I think Paul Campos' response to the shooting at the Holocaust Memorial Museum yesterday is worth pondering.
If radical Muslims had carried out terrorist attacks in Kansas and Washington DC over the past five days, we might be trying to pass legislation giving the president the legal authority to place people in preventive detention, and Daniel Pipes would be implying that we need to round up Arab-Americans (correction: Muslims) and put them in relocation camps.
But it was only a couple of old white guys, so our civil liberties remain unthreatened.
There's been a startling trend of fringe-right violence recently, from Richard Poplawski to Scott Roeder and now James Von Brunn. But we view these instances of violence as the acts of deranged individuals rather than of groups because they are white men. Campos' hypothetical isn't mere snark, Michelle Malkin wrote an entire book defending the internment on the basis of race in the case of Japanese internment during World War II. Cliff May argued that torture is justified against Muslims because they're Muslim. Republicans have opposed the transfer of terrorists to American prisons on the grounds that our prison facilities might not be able to hold them, and Ed Morrisey is apparently planning his vacation around avoiding the recently relocated Chinese Uighurs. Imagine what attempting to close Gitmo, banning torture, or even withdrawing from Iraq would look like in the aftermath of three attacks perpetrated by Muslim rather than right-wing extremists.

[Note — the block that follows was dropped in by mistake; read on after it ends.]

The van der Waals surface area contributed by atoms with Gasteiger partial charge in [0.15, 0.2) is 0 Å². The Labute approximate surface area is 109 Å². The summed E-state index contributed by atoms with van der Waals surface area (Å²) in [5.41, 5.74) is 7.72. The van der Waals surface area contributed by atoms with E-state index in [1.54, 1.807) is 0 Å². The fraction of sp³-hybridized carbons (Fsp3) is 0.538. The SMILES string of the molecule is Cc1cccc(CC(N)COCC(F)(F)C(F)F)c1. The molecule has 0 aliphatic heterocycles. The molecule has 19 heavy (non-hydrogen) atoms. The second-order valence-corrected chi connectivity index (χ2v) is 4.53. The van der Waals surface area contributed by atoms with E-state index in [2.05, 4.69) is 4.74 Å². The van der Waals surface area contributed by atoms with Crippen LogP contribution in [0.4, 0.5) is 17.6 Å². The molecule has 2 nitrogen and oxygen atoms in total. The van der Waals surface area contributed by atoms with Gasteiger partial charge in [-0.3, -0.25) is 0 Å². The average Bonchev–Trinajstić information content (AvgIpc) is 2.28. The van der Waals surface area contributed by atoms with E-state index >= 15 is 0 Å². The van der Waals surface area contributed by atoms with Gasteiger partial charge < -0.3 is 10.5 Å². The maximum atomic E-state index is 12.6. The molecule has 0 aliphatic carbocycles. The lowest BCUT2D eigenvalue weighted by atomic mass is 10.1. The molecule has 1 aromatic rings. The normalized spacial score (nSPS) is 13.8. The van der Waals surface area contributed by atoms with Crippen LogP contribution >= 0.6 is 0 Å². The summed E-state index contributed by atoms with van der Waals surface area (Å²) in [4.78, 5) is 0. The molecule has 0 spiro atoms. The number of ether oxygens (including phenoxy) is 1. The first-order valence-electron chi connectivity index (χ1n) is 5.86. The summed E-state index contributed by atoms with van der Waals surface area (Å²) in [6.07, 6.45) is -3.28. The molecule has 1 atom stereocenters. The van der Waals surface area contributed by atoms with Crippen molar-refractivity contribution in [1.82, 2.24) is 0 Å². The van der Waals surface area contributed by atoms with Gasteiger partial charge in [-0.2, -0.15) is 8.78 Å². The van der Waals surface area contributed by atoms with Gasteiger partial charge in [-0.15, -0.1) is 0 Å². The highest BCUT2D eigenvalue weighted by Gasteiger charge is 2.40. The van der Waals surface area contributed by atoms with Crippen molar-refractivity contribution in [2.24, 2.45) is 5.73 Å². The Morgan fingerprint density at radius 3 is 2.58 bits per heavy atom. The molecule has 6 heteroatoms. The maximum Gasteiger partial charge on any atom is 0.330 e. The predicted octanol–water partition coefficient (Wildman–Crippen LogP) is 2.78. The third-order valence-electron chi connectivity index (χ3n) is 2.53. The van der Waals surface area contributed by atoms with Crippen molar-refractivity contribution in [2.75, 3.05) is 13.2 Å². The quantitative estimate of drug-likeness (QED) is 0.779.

Campos' post implies an unsettling question. How much of the call for "extraordinary measures" in fighting terrorism has to do with the unique challenges of fighting global terrorism, and how much of it has to do with an irrational, orientalist fear of all things Arab and Muslim?